Bad stock photos ruin otherwise awesome landing pages. Fix it by following this outline of getting the most out of your photos.
The web is a visual medium, and while you can have a landing page of just text, it’s a good idea to add visuals to accent and backup what you’re saying.
The problem is most of us aren’t expert photographers or accomplished graphic artists, so taking our own photos or making our own illustrations is a bit of a stretch for us.
Enter stock photos.
While stock photos aren’t inherently bad (positive examples below), there is a trend of using bad stock photos that end up undermining the credibility of a landing page.
The worst of the bad stock photos are the ones that trigger a sixth sense of “that’s not real” in a user. It’s sort of like spam: people know it when they see it.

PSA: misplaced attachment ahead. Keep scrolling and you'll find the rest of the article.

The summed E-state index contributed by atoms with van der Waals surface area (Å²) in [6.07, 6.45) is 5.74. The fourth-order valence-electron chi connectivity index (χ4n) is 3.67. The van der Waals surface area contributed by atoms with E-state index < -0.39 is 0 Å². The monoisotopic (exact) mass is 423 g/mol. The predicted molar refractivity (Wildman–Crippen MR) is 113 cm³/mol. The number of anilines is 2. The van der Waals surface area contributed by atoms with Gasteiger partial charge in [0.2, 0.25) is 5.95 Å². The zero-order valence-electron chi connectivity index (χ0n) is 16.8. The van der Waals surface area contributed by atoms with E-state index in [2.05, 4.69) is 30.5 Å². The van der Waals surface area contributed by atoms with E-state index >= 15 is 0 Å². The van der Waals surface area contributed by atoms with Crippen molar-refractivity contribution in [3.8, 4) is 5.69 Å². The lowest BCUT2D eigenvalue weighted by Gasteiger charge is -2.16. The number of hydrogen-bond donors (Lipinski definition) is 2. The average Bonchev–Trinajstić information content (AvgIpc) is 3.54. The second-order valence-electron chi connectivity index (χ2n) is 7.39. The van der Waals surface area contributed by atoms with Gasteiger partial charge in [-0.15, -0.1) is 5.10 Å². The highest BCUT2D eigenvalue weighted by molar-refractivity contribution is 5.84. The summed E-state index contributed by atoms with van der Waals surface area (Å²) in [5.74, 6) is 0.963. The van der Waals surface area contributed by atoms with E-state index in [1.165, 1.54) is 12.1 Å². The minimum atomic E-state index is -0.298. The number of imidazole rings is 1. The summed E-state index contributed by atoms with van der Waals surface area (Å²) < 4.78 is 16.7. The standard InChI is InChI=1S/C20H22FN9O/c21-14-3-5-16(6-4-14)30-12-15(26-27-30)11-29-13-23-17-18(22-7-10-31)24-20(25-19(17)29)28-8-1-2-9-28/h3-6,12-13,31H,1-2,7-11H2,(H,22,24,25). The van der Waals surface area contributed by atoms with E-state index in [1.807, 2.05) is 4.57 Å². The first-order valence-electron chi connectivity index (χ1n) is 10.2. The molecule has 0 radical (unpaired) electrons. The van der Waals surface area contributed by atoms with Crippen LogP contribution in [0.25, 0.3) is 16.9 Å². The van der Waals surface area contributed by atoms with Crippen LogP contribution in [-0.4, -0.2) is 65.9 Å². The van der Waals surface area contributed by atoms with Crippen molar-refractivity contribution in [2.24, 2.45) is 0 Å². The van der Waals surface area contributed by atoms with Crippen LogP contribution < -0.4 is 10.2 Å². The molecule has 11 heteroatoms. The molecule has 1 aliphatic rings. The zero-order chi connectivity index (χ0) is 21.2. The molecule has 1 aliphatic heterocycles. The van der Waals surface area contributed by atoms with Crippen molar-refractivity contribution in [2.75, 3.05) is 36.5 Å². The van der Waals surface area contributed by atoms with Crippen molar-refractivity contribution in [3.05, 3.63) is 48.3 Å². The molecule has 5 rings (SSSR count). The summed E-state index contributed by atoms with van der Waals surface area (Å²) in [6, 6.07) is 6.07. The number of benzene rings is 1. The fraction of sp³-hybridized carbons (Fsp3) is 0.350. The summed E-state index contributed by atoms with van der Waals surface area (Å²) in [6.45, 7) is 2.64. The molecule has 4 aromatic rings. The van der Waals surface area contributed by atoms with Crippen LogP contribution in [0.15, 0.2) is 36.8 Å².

But that “not real” feeling will cost you, as a user begins to wonder “if that person on a headset phone isn’t really waiting to help me with my problem, how real is everything else they’re trying to sell me?”
This is something we see time and time again from UsersThink feedback. Bad stock photos destroy credibility almost instantly.
How to fix it:
Step 1: Stop using generic stock photos that everyone knows are stock photos
You’re better off with no images.
When in doubt, just don’t use these types of images, unless you are going for an ironic or parody angle with your landing page. Ian Lurie does a great job with this approach, such as this post.
Step 2: Style your page via CSS